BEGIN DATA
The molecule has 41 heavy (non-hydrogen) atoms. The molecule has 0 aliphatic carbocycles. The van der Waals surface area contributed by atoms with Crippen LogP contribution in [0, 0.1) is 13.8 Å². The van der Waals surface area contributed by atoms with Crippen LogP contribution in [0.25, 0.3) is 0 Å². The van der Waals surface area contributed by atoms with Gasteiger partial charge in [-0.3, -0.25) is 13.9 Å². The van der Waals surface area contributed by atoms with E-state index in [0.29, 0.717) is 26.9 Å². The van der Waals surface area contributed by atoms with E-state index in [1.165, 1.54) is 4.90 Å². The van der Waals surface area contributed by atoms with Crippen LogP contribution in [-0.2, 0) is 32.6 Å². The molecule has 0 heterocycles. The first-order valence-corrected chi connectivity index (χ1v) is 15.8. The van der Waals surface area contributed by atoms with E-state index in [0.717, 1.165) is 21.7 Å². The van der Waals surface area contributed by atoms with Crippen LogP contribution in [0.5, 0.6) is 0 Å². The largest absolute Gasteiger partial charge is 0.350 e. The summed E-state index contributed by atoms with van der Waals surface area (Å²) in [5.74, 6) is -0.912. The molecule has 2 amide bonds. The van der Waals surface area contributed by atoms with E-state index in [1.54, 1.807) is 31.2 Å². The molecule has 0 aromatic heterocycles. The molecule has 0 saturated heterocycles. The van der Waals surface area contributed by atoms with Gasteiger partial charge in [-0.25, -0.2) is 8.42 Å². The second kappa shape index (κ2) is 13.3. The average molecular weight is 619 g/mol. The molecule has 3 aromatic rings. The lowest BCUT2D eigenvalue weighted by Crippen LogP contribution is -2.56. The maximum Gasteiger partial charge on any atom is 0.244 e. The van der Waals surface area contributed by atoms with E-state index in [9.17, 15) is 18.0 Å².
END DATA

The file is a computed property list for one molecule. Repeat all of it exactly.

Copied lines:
The molecule has 41 heavy (non-hydrogen) atoms. The molecule has 0 aliphatic carbocycles. The van der Waals surface area contributed by atoms with Crippen LogP contribution in [0, 0.1) is 13.8 Å². The van der Waals surface area contributed by atoms with Crippen LogP contribution in [0.25, 0.3) is 0 Å². The van der Waals surface area contributed by atoms with Gasteiger partial charge in [-0.3, -0.25) is 13.9 Å². The van der Waals surface area contributed by atoms with E-state index in [0.29, 0.717) is 26.9 Å². The van der Waals surface area contributed by atoms with E-state index in [1.165, 1.54) is 4.90 Å². The van der Waals surface area contributed by atoms with Crippen LogP contribution in [-0.2, 0) is 32.6 Å². The molecule has 0 heterocycles. The first-order valence-corrected chi connectivity index (χ1v) is 15.8. The van der Waals surface area contributed by atoms with E-state index in [0.717, 1.165) is 21.7 Å². The van der Waals surface area contributed by atoms with Crippen LogP contribution in [0.5, 0.6) is 0 Å². The largest absolute Gasteiger partial charge is 0.350 e. The summed E-state index contributed by atoms with van der Waals surface area (Å²) in [5.74, 6) is -0.912. The molecule has 2 amide bonds. The van der Waals surface area contributed by atoms with E-state index in [1.54, 1.807) is 31.2 Å². The molecule has 0 aromatic heterocycles. The molecule has 0 saturated heterocycles. The van der Waals surface area contributed by atoms with Gasteiger partial charge in [-0.25, -0.2) is 8.42 Å². The second kappa shape index (κ2) is 13.3. The average molecular weight is 619 g/mol. The molecule has 3 aromatic rings. The lowest BCUT2D eigenvalue weighted by Crippen LogP contribution is -2.56. The maximum Gasteiger partial charge on any atom is 0.244 e. The van der Waals surface area contributed by atoms with E-state index in [9.17, 15) is 18.0 Å².